The following topics are outside the scope of this document:

  • flexible endoscopic gastrointestinal procedures,

  • care and cleaning of instruments and related equipment (See the AORN Guideline for Processing Flexible Endoscopes1  and the AORN Guideline for Cleaning and Care of Surgical Instruments2 ),

  • design of the physical environment (See the AORN Guideline for a Safe Environment of Care, Part 23 ),

  • surgical smoke safety (See the AORN Guideline for Surgical Smoke Safety4 ),

  • fluid warming (See the AORN Guideline Prevention of Unplanned Patient Hypothermia5  and the AORN Guideline for a Safe Environment of Care, Part 16 ),

  • patient positioning (See the AORN Guideline for Patient Positioning7 ),

  • energy-generating devices (See the AORN Guideline for Safe Use of Energy-Generating Devices8 ), and

  • surgical technique (eg, trocar entry techniques).

Evidence Review

In January 2016, a medical librarian conducted systematic searches of the databases MEDLINE®, CINAHL®, and Scopus® and the Cochrane Database of Systematic Reviews, limiting the results to articles published in English after 2009. During the development of this guideline, the lead author requested supplementary searches for topics not included in the original search as well as articles and other sources that were discovered during the evidence appraisal process. The lead author and the medical librarian also identified relevant guidelines from government agencies and standards-setting bodies.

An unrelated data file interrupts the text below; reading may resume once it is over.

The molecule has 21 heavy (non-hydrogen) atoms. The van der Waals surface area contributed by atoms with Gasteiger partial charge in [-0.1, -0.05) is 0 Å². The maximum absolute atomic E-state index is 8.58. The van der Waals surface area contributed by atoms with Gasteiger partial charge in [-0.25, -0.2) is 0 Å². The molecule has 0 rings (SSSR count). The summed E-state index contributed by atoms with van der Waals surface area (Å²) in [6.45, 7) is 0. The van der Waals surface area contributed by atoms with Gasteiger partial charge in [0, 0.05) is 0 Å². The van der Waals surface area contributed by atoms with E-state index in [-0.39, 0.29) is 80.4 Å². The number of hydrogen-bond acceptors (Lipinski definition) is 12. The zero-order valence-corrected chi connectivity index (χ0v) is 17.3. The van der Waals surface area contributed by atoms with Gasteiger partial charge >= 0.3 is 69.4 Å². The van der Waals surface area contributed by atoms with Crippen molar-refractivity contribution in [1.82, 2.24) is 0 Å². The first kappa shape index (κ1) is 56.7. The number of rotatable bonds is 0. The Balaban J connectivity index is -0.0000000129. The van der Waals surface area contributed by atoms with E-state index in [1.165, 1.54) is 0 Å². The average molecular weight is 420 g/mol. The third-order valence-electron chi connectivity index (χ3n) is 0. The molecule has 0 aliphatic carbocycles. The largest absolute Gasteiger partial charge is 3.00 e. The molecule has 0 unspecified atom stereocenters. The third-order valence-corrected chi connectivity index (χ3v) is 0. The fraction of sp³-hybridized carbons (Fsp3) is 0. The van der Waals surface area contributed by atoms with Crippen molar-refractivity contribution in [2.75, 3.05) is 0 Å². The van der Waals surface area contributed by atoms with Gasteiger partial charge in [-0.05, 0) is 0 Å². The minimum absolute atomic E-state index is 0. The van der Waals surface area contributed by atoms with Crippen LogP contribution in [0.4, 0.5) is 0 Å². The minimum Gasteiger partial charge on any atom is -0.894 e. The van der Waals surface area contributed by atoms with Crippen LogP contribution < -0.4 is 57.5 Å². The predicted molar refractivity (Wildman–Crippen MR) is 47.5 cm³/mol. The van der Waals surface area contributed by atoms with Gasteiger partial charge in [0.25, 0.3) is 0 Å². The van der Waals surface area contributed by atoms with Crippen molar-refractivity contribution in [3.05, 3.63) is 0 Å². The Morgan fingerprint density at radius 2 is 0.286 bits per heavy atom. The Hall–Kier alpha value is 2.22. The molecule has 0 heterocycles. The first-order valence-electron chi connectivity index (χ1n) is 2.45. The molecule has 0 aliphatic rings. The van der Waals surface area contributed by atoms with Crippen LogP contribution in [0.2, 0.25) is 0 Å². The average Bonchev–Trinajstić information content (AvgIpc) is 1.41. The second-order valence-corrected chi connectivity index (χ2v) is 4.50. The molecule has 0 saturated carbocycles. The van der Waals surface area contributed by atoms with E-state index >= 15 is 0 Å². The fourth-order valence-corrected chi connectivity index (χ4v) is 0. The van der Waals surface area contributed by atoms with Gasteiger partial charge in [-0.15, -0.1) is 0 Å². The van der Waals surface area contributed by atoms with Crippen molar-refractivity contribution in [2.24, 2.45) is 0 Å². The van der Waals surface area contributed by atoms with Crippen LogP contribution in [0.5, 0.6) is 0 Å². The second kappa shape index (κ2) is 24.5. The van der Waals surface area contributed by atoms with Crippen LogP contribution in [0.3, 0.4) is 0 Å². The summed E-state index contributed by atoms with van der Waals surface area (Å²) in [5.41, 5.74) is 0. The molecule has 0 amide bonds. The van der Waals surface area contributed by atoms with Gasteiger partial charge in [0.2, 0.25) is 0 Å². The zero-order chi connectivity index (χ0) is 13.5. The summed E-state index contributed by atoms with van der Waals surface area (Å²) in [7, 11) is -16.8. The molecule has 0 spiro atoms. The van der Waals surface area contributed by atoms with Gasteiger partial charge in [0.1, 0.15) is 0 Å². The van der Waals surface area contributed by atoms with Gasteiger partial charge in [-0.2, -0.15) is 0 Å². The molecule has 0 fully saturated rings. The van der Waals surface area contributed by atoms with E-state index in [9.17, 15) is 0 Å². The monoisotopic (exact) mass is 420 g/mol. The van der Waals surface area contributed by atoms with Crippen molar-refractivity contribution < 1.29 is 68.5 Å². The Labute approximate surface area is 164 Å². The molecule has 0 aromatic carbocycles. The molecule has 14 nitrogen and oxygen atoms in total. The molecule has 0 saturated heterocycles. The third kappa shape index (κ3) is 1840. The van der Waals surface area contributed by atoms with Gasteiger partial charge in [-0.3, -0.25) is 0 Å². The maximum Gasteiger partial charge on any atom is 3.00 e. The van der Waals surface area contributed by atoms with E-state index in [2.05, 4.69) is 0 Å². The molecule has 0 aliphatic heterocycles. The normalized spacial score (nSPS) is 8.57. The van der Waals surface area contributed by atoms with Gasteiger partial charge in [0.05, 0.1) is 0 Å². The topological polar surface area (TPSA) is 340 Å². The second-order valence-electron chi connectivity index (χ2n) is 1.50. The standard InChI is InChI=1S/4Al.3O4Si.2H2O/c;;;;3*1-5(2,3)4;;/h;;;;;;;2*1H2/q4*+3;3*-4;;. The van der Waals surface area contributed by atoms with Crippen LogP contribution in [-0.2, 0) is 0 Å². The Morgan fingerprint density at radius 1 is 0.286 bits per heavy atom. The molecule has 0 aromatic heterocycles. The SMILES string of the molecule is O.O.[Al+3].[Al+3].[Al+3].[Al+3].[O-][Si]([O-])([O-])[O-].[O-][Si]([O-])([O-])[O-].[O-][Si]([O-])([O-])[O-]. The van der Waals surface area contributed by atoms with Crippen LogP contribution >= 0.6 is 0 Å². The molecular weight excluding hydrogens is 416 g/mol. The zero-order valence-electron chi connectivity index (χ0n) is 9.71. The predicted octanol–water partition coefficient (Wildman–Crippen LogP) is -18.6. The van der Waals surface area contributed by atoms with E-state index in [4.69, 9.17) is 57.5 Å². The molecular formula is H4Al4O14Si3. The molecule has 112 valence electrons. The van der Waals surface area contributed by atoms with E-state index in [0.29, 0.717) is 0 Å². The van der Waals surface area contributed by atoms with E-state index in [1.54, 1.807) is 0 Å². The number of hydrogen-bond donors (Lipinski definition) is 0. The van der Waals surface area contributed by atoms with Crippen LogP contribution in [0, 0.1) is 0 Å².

Search terms included the subject headings and keywords minimally invasive surgical procedures, robotic surgical procedures, angioscopy, morcellation, interventional magnetic resonance imaging, interventional radiography, interventional ultrasonography, angioplasty, endoscopy, cholangiography, and hybrid operating room, as well as headings and keywords identifying specific procedures. Patient monitoring and procedural complications were addressed by headings and keywords that included nursing assessment, intraoperative and postoperative complications, intraoperative and physiologic monitoring, fluid monitoring, insufflation, extravasation, pneumoperitoneum, intraabdominal pressure, TUR syndrome, and compartment syndrome. Occupational risks related to minimally invasive surgery were included in the search with terms such as human engineering, occupational injuries, ergonomics, musculoskeletal injuries, and occupational accidents.